ARC Review: The Taken (Celestial Blues, No. 1)

The Taken (Celestial Blues, #1)The Taken by Vicki Pettersson

My rating: 1 of 5 stars

Even though I’m not especially fond of angels, I decided to try out this new series based on my previous experiences with Vicki Pettersson’s work. Sadly, after an intriguing first chapter, any enjoyment I may have expected never came knocking (guess it was too busy knockin’ on heaven’s door).

Meet one of the two main characters, rockabilly girl Katherine “Kit” Craig. She’s an eternally optimistic and peppy reporter whose best friend and co-worker, Nicole, was just murdered while following a lead. Our other MC is a haunted Centurion angel named Griffin Shaw who ushers the newly murdered into the afterlife, otherwise known as the Everlast, while bemoaning the murders of both himself and his wife Evie back in 1960. After making a mistake concerning Nicole, he’s been sent back to earth as a human with some angelic senses still intact. Kit and Grif soon meet up and begin investigating the circumstances around Nicole’s death, whilst Griffin seeks out any details involving his own.


Problem Number One

The Cardboard Characters
Character development is supposed to unfold over the course of a book, in this case it actually appeared to deteriorate as the book went on. Kit never developed into anything but one of those annoyingly chipper people you just want to hit with a sledgehammer, while Grif started promisingly enough but then stagnated. They were both very shallow characterizations, and on top of that, I never understood Kit’s actions or reactions to just about anything. I never felt her sadness about her best friend’s death, whom she rarely gave a passing thought, believed she was smart (by the end, I thought her a dolt), or seem in any way human with nary a rational thought in her head. About mid-way through the book, Grif tells her he’s an angel after they kiss, so what does she do? Does she a) run away screaming, b) think he’s a few feathers short of a goose and tell him to get hell out of her house and life, or c) have a calm Q&A session followed by giving him a whatfor that consists of “I won’t kiss you again” and “you’re watching me walk out that door (in her own house) because you can’t handle any emotion blah, blah, blah by pretending you’re an angel” and then proceed to attend a charity event wherein she acts and converses normally, like nothing happened? If you picked “c” *ding ding ding*, you’re a winner! Because as we all know, any sensible guy will pull out the “I’m an angel” trick and expect a woman to believe him. *rolls eyes* Never was it ever crystal clear if Kit thought Grif was either crazy or a liar. It was all a bit hazy, but what can you expect from someone we’re never allowed to know? All we discern is she dresses and lives (somewhat) rockabilly, but it’s all a veneer to her hollowness inside, which led me to dub her Rockabilly Barbie.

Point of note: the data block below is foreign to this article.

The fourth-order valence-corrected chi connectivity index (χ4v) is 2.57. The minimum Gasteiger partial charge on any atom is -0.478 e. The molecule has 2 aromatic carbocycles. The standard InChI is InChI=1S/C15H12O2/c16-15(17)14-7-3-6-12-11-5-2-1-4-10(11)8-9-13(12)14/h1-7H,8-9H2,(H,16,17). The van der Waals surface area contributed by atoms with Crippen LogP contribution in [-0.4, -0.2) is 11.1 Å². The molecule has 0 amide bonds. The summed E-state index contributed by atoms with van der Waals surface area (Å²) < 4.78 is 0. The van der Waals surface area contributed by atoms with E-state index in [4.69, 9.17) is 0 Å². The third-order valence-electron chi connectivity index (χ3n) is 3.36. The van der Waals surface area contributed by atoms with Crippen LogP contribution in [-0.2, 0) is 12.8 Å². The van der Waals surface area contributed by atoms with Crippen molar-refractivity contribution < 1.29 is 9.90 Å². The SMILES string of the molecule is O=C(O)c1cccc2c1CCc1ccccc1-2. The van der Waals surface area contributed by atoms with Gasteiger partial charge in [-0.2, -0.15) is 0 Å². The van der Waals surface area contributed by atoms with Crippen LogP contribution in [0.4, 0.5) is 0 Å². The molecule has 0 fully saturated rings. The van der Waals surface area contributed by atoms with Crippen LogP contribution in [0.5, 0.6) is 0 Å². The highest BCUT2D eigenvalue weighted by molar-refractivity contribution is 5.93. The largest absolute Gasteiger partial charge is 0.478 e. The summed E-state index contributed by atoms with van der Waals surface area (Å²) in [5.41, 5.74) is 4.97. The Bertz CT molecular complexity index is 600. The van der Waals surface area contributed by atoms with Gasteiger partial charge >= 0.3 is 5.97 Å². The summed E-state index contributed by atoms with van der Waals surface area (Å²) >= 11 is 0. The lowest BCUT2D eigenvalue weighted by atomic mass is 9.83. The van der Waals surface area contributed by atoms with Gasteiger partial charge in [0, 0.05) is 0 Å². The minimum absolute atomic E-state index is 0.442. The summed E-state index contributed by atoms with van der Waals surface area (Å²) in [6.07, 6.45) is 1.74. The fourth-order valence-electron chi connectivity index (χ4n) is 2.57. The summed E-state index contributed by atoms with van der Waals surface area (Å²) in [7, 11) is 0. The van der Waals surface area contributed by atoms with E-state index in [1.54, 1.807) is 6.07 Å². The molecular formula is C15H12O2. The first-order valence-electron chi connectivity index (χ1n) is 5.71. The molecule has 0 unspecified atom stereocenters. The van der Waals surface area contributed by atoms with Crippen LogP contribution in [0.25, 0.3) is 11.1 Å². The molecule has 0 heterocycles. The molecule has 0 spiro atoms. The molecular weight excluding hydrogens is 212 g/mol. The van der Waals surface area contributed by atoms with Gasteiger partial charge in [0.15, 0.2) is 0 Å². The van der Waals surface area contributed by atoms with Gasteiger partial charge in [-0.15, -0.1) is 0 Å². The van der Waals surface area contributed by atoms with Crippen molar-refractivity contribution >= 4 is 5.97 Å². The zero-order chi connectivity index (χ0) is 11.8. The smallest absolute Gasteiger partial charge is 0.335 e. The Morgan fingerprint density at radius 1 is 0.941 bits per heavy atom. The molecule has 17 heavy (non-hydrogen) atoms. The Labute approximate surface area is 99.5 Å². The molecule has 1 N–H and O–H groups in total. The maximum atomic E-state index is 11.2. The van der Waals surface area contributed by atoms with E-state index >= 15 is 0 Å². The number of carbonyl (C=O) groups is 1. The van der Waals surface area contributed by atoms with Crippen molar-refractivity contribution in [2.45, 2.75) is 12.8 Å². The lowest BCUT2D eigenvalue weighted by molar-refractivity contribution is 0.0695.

Because that’s all she is and nothing more. The only character that I found a little more well-rounded was the secondary character Bridget Moore and the two Centurions introduced close to the end. Everyone else was either forgettably two-dimensional or they were a caricature, a la Caleb Chambers and Paul Raggio.


Problem Number Two:

The Relationship(s)
I’m expected to believe in a possible relationship between Grif and Rockabilly Barbie Kit, but there’s not much there to believe in. Like the characters, it was shallow with the same descriptions reiterated over and over again. Basically it’s a case of telling instead of showing. I felt no love, maybe some attraction, but that’s all she wrote. Likewise I never bought that Kit and Paul could ever have gotten far enough to be married, they were just too different. Most people don’t do a 180 after they get married, the seed of who Paul really was deep down inside would have already been there and if Kit was even a fraction astute, she should have caught that. All this served was to be a plot point in the book.


Problem Number Three:

The Plot(s)
The main plot involving Nicole’s death and Chambers had a “been there, done that” quality to it. The plot didn’t shock me or seem like anything new, I’ve come across the same before or at least plots that were very close, and it wasn’t even told in a fresh way. So I wasn’t as affected by anything in the book as I probably should have been, partially due to the indifference I felt and the fact that I figured out everything long before the author dropped, what I guess she thought, were informational bombshells.
The book had three major plotlines: Grif and Evie’s deaths, Nicole’s death/prostitution ring, and Grif and the Pure Anas’ philosophical moments. They weren’t juggled well at all. Ms. Pettersson should have picked only one and paid more attention to developing that specific plot and the characters. The scenes with Anas (or Anne) especially didn’t mesh with the other stories and felt as if the author was overreaching the boundaries set up by the book. One scene in particular was extremely bizarre and pointless to the book as a whole.